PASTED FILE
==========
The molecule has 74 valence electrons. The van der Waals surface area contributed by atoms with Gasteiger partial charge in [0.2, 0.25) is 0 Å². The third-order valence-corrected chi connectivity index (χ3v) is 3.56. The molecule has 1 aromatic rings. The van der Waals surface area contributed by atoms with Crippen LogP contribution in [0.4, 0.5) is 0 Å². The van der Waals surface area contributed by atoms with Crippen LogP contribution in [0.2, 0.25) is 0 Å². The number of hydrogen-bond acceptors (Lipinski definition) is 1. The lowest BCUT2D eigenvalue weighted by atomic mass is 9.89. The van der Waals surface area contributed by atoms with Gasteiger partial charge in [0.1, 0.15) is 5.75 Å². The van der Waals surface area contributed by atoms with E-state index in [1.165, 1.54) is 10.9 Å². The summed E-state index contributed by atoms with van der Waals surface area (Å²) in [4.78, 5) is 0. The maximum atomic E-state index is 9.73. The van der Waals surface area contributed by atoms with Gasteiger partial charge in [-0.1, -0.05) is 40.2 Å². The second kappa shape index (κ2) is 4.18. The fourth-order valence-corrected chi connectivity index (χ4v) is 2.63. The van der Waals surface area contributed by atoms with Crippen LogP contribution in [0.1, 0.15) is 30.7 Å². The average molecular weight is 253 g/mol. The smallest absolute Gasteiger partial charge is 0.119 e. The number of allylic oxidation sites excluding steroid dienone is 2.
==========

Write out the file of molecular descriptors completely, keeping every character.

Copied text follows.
The molecule has 74 valence electrons. The van der Waals surface area contributed by atoms with Gasteiger partial charge in [0.2, 0.25) is 0 Å². The third-order valence-corrected chi connectivity index (χ3v) is 3.56. The molecule has 1 aromatic rings. The van der Waals surface area contributed by atoms with Crippen LogP contribution in [0.4, 0.5) is 0 Å². The van der Waals surface area contributed by atoms with Crippen LogP contribution in [0.2, 0.25) is 0 Å². The number of hydrogen-bond acceptors (Lipinski definition) is 1. The lowest BCUT2D eigenvalue weighted by atomic mass is 9.89. The van der Waals surface area contributed by atoms with Gasteiger partial charge in [0.1, 0.15) is 5.75 Å². The van der Waals surface area contributed by atoms with E-state index in [1.165, 1.54) is 10.9 Å². The summed E-state index contributed by atoms with van der Waals surface area (Å²) in [4.78, 5) is 0. The maximum atomic E-state index is 9.73. The van der Waals surface area contributed by atoms with Gasteiger partial charge in [-0.1, -0.05) is 40.2 Å². The second kappa shape index (κ2) is 4.18. The fourth-order valence-corrected chi connectivity index (χ4v) is 2.63. The van der Waals surface area contributed by atoms with Crippen LogP contribution in [0.1, 0.15) is 30.7 Å². The average molecular weight is 253 g/mol. The smallest absolute Gasteiger partial charge is 0.119 e. The number of allylic oxidation sites excluding steroid dienone is 2.